Picture from Melanie Nentwich
Marius Kremer was one of three people during the STOE Lab Meeting 2017 who excelled with their poster and lightning-talk presentation which earned him one of the poster prizes. He did his master in chemistry at the Rheinisch-Westfälische Technische Hochschule in Aachen, Germany where he graduated in 2017. For his PhD, Marius moved temporarily to the Ruhr district to do his PhD at the Max-Planck Institut für Kohleforschung and will return by the end of the year back to Aachen to finish his PhD. Furthermore, he uses his scientific knowledge to coach school kids in several different subjects.
What is your fascination with crystalline ladders?
I would say, that I am fascinated with crystalline structures in general, the ladder structure just happened to be the one I most recently crystallized. I think it is always awesome to see how precisely and highly ordered structures can be which are created from completely amorphous powders and solutions. The more complex the resulting structure is, the more fascinated I am. The ladder structure in particular is very interesting because it is a one dimensional crystal, meaning that it extends indefinitely in one direction, and not at all in any other directions. Taking a close look at the structure and understanding how the many independent parts are arranged in the crystal to obtain such a structure is really interesting.
What and why proved to be more challenging for you, crystal synthesis or the evaluation of your diffraction experiments?
In this particular case, both steps proved difficult. The crystallization in itself is rather straight forward, but the resulting crystals are quite small and sometimes take weeks to form. It took me several tries to actually synthesize a batch of crystals that were large enough for proper diffraction experiments.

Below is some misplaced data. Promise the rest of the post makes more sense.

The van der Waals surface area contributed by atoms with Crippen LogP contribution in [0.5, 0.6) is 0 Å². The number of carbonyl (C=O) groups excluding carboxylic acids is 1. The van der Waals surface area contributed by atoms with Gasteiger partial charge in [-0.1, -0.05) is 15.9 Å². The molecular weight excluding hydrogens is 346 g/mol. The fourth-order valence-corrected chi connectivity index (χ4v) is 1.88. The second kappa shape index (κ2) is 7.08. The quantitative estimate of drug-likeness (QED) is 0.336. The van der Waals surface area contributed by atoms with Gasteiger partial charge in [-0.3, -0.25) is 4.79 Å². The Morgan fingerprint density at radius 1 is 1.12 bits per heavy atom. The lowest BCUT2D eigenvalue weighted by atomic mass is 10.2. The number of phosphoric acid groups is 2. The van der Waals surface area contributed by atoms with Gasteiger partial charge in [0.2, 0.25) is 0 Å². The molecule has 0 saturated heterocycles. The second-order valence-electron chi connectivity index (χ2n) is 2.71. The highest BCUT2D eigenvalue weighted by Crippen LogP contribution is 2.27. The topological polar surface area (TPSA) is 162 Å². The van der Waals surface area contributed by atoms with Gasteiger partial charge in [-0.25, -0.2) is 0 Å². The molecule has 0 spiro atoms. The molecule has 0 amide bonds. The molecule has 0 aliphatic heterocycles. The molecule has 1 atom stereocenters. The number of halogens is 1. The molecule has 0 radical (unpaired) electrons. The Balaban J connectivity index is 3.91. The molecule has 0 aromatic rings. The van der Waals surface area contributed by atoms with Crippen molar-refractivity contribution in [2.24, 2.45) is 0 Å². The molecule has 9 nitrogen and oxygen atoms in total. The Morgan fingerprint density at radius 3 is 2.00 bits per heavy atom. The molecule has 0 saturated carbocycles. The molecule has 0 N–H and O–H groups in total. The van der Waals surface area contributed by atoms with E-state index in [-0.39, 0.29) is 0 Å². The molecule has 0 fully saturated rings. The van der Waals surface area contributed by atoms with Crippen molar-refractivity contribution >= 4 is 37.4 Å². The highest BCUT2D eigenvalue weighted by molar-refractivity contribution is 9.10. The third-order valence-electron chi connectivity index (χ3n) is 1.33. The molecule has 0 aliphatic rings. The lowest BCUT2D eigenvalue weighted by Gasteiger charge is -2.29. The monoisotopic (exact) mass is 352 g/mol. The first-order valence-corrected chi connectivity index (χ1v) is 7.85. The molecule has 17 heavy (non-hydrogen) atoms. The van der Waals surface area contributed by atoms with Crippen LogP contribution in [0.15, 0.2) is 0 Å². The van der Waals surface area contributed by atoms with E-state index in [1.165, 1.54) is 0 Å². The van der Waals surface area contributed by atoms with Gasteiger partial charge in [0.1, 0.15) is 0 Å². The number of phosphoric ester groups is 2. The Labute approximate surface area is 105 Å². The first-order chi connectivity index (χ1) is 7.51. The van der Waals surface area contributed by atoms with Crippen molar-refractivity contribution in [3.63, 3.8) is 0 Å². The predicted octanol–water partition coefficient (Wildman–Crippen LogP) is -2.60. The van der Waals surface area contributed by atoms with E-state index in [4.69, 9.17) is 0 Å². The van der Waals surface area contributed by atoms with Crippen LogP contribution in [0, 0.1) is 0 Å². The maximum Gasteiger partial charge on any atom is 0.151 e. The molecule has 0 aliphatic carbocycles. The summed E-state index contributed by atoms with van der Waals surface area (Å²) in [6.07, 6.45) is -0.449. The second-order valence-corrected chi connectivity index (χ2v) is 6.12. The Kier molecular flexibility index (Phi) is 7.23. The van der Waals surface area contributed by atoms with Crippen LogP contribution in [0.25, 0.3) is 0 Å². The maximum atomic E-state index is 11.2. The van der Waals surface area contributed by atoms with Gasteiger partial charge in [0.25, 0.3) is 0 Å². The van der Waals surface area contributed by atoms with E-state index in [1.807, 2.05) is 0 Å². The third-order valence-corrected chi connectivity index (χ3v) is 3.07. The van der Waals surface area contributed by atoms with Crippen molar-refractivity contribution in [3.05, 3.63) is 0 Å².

Once I had good diffraction data, it was easy to identify the metal-organic framework, but the crystals contain a large amount of very small, and highly disordered solvent molecules in the pockets and cavities created by the ladder conformation. Finding a balance between a complete and seamless solution and a reasonable model that still made chemically sense took several weeks of work and a lot of help from my more experienced co-workers.
What was the biggest challenge you had to overcome in your project, so far?Since I completed most of this project as part of my master thesis, I could always count on the help of my supervisors when I was faced with a particularly difficult challenge. The biggest challenge was probably the solvent refinement I mentioned above. Not only because it was a difficult task in itself, but because I was quite inexperienced when it came to the refinement of displacement, splitting of atoms, and other tools provided by PLATON. Luckily I had very helpful and patient co-workers who taught me a lot.
Are you more interested to further the understanding crystal engineering or more interested into creating new ladder structures (and why)?
I think creating new structures and furthering the understanding of crystal engineering can hardly be separated. Quite often when I synthesize, measure and solve a new crystal structures, I come across something curious that I cannot explain with my current knowledge. I am regularly forced to consider new possibilities and unexpected behavior in crystallization procedures. So I feel like creating new ladder structures goes hand in hand with furthering the understanding of crystal engineering, and I am equally interested in both.